Nova Scotia Launches Water Strategy
Published Thursday, December 16, 2010
Water for Life: Nova Scotia’s Water Resource Management Strategy provides a road map for water management in Nova Scotia over the next 10 years and beyond.
Nova Scotians care about their water and want to make sure it is protected. They know that water is not an unlimited resource. This water strategy will guide us in the management of water for the benefit of communities, businesses, industries, First Nations, and individuals. It ensures that we’re staying on our path to sustainable prosperity.”
Sterling Belliveau, Environment Minister
The water strategy values water as a meaningful part of our lives and not just as an economical resource.”
Janelle Frail, executive director Nova Scotia Environmental Network
The new water resource management strategy creates an opportunity to create cutting-edge and innovative integrated water resource management in Nova Scotia. ”
Shannon Sterling, assistant professor, Environmental Science, Dalhousie University
- The province made a commitment under the Environmental Goals and Sustainable Prosperity Act in 2007 to developing a comprehensive water resource management strategy with a target of 2010.
Water for Life outlines 29 actions to be achieved in the next 10 years.
A core commitment of the strategy is the principle of integrated resource management, which encompasses three areas of action:
Understand the quality and quantity of our water : Understanding how watersheds work, the impacts of activities on water, how much water the province has, how it’s being used, and what effect climate change will have
- Protect the quality and quantity of our water: Addressing the needs of the natural environment, as well as people, both physically and economically
- Engage in caring for our water: Providing education, training, information, and participation opportunities
- The first project under the water strategy is the watershed assessment program. The Hydrologic Systems Research Group at Dalhousie University, led by Shannon Sterling, has been awarded a $19,000 grant to collect information on Nova Scotia’s major watersheds and create a tool to assess the state of the watersheds in Nova Scotia.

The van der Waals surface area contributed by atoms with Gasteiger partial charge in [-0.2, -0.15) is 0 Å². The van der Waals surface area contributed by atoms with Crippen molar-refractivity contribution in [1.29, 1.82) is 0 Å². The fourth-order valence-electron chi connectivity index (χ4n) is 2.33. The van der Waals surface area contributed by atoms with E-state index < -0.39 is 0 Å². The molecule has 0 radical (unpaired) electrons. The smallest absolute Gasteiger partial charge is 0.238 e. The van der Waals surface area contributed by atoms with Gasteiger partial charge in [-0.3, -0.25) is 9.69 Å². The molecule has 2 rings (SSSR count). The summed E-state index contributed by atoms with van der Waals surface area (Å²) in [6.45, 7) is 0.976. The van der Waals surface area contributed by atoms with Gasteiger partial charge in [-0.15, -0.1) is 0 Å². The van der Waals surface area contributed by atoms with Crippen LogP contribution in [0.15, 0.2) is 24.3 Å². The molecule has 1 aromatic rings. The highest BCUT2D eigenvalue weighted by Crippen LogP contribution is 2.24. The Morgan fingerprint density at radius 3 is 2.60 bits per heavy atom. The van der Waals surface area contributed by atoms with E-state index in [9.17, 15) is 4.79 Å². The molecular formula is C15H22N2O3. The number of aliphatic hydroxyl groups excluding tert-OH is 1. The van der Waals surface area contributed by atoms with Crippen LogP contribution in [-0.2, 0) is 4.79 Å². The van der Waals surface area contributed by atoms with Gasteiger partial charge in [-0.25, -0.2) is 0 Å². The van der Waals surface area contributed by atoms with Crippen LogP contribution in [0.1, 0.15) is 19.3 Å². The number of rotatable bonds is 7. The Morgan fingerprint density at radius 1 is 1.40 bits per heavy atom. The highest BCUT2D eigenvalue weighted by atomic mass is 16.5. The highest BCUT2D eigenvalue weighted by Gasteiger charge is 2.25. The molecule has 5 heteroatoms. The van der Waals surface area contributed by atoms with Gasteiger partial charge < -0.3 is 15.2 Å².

- The strategy is the result of three years of consultation with people, community and environmental groups, the Mi’kmaq, municipalities, and other government departments.
Safe, good quality water is important for service-based industries, which make up 75 per cent of Nova Scotia’s gross domestic product.
- Forty per cent of Nova Scotia’s population relies on groundwater from wells or springs for drinking water. The other 60 per cent rely on municipal and public drinking water supplies, which draw water from both groundwater and surface water sources.
- About 45 per cent of Nova Scotians rely on on-site sewage disposal (septic) systems for their household wastewater systems.
- Nova Scotia has 13,000 kkilometres of coastline, more than 6,700 lakes, hundreds of rivers and wetlands, and abundant groundwater resources.
- Canada’s water consumption rate per household is the second highest in the world. We use on average 328 litres per person per day.
- In October 2009, the Canadian Council for Ministers of the Environment endorsed a Canada-wide vision for water: Strategic Directions for Water to help ensure that Canadians have access to water that is clean, safe and sufficient for their needs in ways that also maintain the integrity of ecosystems.
- In August 2010, all premiers endorsed the Council of Federation Water Charter, which recognizes the importance of water to life and the economy across Canada.
- Michelle Lucas
- Department of Environment
- Cell: 902-456-3576
- E-mail: email@example.com